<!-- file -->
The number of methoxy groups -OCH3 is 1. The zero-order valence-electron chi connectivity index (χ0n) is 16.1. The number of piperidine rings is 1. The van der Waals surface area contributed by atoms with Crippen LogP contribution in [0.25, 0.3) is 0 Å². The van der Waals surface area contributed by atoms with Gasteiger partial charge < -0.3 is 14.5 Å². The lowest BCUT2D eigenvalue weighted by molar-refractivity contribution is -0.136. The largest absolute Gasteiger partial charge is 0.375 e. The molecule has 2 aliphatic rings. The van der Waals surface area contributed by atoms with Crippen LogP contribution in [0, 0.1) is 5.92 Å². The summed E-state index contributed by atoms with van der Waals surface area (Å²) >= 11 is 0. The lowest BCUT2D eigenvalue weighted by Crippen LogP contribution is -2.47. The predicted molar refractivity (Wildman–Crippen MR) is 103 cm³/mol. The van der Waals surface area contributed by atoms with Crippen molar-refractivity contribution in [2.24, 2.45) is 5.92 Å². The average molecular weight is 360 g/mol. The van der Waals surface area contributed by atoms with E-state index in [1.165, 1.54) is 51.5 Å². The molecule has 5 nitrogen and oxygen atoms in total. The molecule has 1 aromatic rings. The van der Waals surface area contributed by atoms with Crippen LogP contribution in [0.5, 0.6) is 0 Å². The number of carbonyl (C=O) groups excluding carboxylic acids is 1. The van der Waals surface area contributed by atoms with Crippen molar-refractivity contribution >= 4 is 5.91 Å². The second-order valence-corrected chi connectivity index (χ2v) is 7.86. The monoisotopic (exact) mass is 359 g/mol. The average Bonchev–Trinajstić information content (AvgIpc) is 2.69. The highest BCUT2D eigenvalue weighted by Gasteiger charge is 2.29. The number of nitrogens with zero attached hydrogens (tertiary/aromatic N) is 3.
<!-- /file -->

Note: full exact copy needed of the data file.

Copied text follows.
The number of methoxy groups -OCH3 is 1. The zero-order valence-electron chi connectivity index (χ0n) is 16.1. The number of piperidine rings is 1. The van der Waals surface area contributed by atoms with Crippen LogP contribution in [0.25, 0.3) is 0 Å². The van der Waals surface area contributed by atoms with Gasteiger partial charge < -0.3 is 14.5 Å². The lowest BCUT2D eigenvalue weighted by molar-refractivity contribution is -0.136. The largest absolute Gasteiger partial charge is 0.375 e. The molecule has 2 aliphatic rings. The van der Waals surface area contributed by atoms with Crippen LogP contribution in [0, 0.1) is 5.92 Å². The summed E-state index contributed by atoms with van der Waals surface area (Å²) >= 11 is 0. The lowest BCUT2D eigenvalue weighted by Crippen LogP contribution is -2.47. The predicted molar refractivity (Wildman–Crippen MR) is 103 cm³/mol. The van der Waals surface area contributed by atoms with Crippen molar-refractivity contribution in [2.24, 2.45) is 5.92 Å². The average molecular weight is 360 g/mol. The van der Waals surface area contributed by atoms with E-state index in [1.165, 1.54) is 51.5 Å². The molecule has 5 nitrogen and oxygen atoms in total. The molecule has 1 aromatic rings. The van der Waals surface area contributed by atoms with Crippen LogP contribution in [0.5, 0.6) is 0 Å². The number of carbonyl (C=O) groups excluding carboxylic acids is 1. The van der Waals surface area contributed by atoms with Crippen molar-refractivity contribution >= 4 is 5.91 Å². The second-order valence-corrected chi connectivity index (χ2v) is 7.86. The monoisotopic (exact) mass is 359 g/mol. The average Bonchev–Trinajstić information content (AvgIpc) is 2.69. The highest BCUT2D eigenvalue weighted by Gasteiger charge is 2.29. The number of nitrogens with zero attached hydrogens (tertiary/aromatic N) is 3.